For six innings, Fatima pitcher Patrick Schnieders handcuffed Jefferson City's offense.
The Jays had just two hits as the Comets took a 2-0 lead into the bottom of the seventh.
But an error on a potential double-play ball and a pinch-hit single by Adam Grunden undid six innings of mastery in a matter of minutes.
The Jays (9-2) scored the winning run on a wild pitch with the bases loaded in the bottom of the seventh to rally past Fatima 3-2 in a loser's bracket semifinal of the Capital City Invitational on Friday at the American Legion Sports Complex.
"That young man threw a (heck) of a ball game," Fatima coach Scott Kilgore said of Schnieders. "He threw a gem. It's one of those situations where the breaks didn't go our way. They really didn't."
Jays pitcher Corey Beard matched zeros with Schnieders until the sixth inning, when the Comets broke through. Reid Kesel broke the tie with an RBI double to deep left-center field to put Fatima up 1-0. He would later come around to score on an RBI single by Logan Vogel.
The way things were going, it looked like it would be enough for the Comets. Going back to the first game of the day, Jefferson City had just two hits in its last 10 innings.
Gabe Marcantonio's single in the second inning Brenden Ogletree's bloop in the sixth were Jefferson City's only hits against Schnieders until the seventh.
But Jefferson City rallied by getting its leadoff hitter on base for the first time all game when Sam Atkinson was hit by a pitch. Then, a tailor-made double play ball was botched, giving the Jays runners at first and second with no outs.
After a sacrifice bunt by Ripken Dodson moved the runners to second and third, Grunden stepped in and delivered off the bench with a shot up the middle to tie the score at 2.
"He's engaged in the game whether he's playing or not because he knows he can swing a little bit," Jefferson City head coach Brian Ash said of Grunden. "Just looking down the line, we've got to try something. Sometimes when you get a younger kid who's anxious and wants to prove something, sometimes those things work out and he put a really good swing on it with two strikes."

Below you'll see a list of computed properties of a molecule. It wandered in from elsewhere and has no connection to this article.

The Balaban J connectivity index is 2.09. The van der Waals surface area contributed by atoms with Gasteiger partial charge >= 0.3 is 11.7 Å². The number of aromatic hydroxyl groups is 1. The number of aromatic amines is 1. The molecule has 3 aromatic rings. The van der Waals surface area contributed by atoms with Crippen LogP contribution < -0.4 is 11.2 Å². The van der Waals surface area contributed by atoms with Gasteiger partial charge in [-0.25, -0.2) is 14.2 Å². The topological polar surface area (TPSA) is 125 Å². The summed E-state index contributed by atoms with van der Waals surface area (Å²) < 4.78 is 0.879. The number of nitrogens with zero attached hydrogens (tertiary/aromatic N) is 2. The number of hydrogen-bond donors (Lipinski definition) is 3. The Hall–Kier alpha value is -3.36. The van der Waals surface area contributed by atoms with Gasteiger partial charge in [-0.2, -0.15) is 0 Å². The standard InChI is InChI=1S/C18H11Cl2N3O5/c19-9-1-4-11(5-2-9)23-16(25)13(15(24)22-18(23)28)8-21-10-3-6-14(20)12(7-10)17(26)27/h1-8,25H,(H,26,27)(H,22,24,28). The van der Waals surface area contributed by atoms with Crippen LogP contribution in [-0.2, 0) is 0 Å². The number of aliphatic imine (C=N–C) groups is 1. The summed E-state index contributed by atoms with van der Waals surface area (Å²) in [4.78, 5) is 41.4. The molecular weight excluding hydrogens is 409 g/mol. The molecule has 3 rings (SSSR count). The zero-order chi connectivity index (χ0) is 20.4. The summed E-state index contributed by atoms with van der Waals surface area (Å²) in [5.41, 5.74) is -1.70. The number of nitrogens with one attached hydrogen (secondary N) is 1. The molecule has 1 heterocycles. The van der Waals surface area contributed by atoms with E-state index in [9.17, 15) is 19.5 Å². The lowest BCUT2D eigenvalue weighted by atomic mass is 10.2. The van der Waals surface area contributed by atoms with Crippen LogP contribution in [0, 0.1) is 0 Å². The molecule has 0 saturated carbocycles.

Schnieders, who struck out four, came out after 6 1/3 innings.
Nolan Bax entered to face Dylan Brauner, who reached on an infield single. That was followed by an intentional walk to Beard, which set up the final wild pitch.
"To hold them to two runs, that was important because we knew we're going to have to scratch something across," Ash said. "That kid Schnieders is about as good as any kid we we've seen all year. He's talented. That's a big win for us."
While there was elation on one side, it was tough for the other side to take.
"You walk the leadoff guy in the seventh or a kid gets a clutch hit, that's baseball," Kilgore said. "It's going to happen. And it's hard to stomach. Those kind of losses are really hard to stomach."
"However I'm proud of our kids because we competed well. We're not supposed to beat the Jeff Citys, we're not supposed to beat the Heliases, we came in and competed well in that game."
Beard pitched a complete game for the Jays, matching Schnieders pitch-for-pitch as the Comets (4-3) outhit the Jays 6-4. Beard pitched out of trouble as the Comets left nine runners on base.